With NASA’s Saturn-exploring Cassini spacecraft nearly drained of its available fuel, the agency has recently announced that it has one final adventure planned for the probe. According to a recent release, NASA intends to send Cassini within roughly 31 miles of the surface of Saturn’s moon Enceladus and through one of the body’s geyser-like plumes. Considering scientists previously confirmed a global ocean residing just underneath Enceladus’ icy crust, the intended goal of the flyby is to identify the moon’s plumes in order to more accurately plot out a future life-searching mission.
“The joy of Enceladus is that you don’t need to land on it,” Cassini program scientist Curt Niebur said recently during a news conference at NASA’s headquarters. “It is spewing samples into space all the time. We just have to fly by at the right time and the right trajectory.”
Over the course of the last eleven years orbiting Saturn, Cassini has recorded an abundance of information about the planet and its surroundings. After discovering Enceladus and analyzing its geological activity, it was able to determine the existence of the moon’s global ocean and what was likely hydrothermal activity — meaning it may harbor the ingredients for basic life. Though Cassini doesn’t possess the kind of necessary equipment to detect life, the upcoming flyby should help provide information concerning the ocean’s habitability and an estimated amount of its hydrothermal activity.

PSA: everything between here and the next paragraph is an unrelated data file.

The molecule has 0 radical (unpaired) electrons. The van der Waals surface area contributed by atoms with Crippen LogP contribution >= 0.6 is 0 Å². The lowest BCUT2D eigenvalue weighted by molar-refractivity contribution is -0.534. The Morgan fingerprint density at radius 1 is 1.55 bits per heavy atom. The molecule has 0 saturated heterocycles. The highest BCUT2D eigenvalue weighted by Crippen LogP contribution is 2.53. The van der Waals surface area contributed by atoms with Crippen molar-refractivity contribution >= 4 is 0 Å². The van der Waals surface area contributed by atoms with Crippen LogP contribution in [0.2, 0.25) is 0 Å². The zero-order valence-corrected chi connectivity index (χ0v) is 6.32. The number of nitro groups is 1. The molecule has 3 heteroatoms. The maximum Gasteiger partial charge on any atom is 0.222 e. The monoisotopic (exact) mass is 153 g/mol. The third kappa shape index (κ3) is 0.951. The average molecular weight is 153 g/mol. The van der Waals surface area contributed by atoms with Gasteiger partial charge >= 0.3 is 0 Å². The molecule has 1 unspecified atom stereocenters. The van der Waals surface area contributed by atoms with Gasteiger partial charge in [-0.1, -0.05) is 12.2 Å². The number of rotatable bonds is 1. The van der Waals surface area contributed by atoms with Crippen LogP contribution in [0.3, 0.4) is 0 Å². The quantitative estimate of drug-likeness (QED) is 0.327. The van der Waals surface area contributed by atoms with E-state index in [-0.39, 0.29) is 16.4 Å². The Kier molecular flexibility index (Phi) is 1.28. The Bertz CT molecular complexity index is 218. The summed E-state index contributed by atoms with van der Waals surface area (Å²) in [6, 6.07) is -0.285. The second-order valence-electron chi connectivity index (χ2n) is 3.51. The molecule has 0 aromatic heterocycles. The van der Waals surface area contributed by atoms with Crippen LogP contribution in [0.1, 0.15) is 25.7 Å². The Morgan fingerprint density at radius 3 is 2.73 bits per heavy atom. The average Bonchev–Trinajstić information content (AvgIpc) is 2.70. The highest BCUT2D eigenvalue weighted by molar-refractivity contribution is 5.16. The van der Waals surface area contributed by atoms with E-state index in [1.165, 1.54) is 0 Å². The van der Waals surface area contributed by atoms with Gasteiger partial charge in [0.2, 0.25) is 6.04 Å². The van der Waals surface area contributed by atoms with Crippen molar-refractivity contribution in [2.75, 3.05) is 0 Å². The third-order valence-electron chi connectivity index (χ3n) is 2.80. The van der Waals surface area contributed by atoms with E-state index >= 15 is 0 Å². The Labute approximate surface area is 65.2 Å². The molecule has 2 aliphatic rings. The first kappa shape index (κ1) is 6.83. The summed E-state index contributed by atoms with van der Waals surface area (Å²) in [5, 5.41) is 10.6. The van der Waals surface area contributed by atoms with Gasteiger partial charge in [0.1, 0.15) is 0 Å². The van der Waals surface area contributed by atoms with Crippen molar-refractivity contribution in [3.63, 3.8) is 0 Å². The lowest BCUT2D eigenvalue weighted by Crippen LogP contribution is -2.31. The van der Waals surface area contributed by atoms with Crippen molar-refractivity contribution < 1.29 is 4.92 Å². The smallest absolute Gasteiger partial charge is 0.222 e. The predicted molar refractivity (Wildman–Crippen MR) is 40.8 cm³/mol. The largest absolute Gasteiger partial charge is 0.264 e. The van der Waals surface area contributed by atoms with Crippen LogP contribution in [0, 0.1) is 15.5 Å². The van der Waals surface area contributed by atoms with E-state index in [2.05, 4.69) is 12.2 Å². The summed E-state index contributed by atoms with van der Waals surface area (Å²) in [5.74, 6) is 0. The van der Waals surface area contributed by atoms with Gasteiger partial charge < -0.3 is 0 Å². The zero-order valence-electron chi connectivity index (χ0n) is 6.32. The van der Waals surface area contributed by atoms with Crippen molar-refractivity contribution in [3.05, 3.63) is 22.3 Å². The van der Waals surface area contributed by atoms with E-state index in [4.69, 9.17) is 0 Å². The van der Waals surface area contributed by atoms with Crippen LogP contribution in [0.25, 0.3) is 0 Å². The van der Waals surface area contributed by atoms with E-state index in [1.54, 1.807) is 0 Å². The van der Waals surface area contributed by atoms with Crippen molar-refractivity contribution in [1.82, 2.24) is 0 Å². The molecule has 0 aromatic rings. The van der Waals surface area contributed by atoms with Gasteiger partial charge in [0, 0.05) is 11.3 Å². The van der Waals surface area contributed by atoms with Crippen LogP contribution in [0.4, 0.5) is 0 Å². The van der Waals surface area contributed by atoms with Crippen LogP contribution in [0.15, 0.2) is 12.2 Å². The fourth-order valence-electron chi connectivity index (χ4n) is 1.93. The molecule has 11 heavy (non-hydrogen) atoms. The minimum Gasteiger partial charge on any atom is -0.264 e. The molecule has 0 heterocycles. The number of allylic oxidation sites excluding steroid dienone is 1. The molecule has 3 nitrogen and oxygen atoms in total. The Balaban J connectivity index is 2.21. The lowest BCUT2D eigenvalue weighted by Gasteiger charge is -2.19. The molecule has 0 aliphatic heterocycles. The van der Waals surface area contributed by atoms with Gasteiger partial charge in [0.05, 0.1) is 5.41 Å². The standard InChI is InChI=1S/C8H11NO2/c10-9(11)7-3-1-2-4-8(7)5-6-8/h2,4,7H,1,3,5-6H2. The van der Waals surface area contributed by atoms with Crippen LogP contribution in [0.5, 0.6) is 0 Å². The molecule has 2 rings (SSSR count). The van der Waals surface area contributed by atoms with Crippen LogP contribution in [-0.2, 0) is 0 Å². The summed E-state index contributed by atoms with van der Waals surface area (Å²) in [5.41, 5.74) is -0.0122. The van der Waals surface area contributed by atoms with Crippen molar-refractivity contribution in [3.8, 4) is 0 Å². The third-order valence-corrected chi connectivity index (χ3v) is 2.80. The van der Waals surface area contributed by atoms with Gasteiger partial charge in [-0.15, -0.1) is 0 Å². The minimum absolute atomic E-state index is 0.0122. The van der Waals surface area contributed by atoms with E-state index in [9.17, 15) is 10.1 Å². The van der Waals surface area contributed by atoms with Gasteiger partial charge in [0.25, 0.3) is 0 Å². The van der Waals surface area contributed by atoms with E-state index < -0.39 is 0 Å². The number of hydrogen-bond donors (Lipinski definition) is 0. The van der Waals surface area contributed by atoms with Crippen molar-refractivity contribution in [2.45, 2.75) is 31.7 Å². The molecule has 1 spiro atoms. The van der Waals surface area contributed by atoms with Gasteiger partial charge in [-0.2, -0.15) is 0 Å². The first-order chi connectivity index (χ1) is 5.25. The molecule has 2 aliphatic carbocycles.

“These are worlds with huge bodies of liquid water underneath their surfaces, bodies with great potential to provide oases for life throughout our solar system,” Niebur continued. “It’s a journey in understanding about what makes a world habitable and where we might find life, and where we might one day live ourselves.”
Currently, scientists aren’t even sure the exact composition of Enceladus’ plumes (whether they’re column-like, individual jets, or sinuous, icy curtain eruptions), something Cassini’s mission will hopefully solve. Depending on the exact form of the plumes, it’s also expected to help clear up how material travels from the moon’s surface into its oceans. Though slightly less informative, the flyby will also produce a slew of up close and clear photographs of Enceladus and its surface, providing the best view of the moon to date.
Cassini’s last hurrah will take place early Wednesday morning Western Time, though NASA expects several hours to pass before receiving official confirmation of the mission’s success or failure. Project scientist Dr. Linda Spilker estimates it might take roughly a week for the team to get a quick glance at the initial information gathered, and acknowledged several weeks were needed for thorough analysis of the data. Time is on their side, however, as another trip of this magnitude could take decades to plan.
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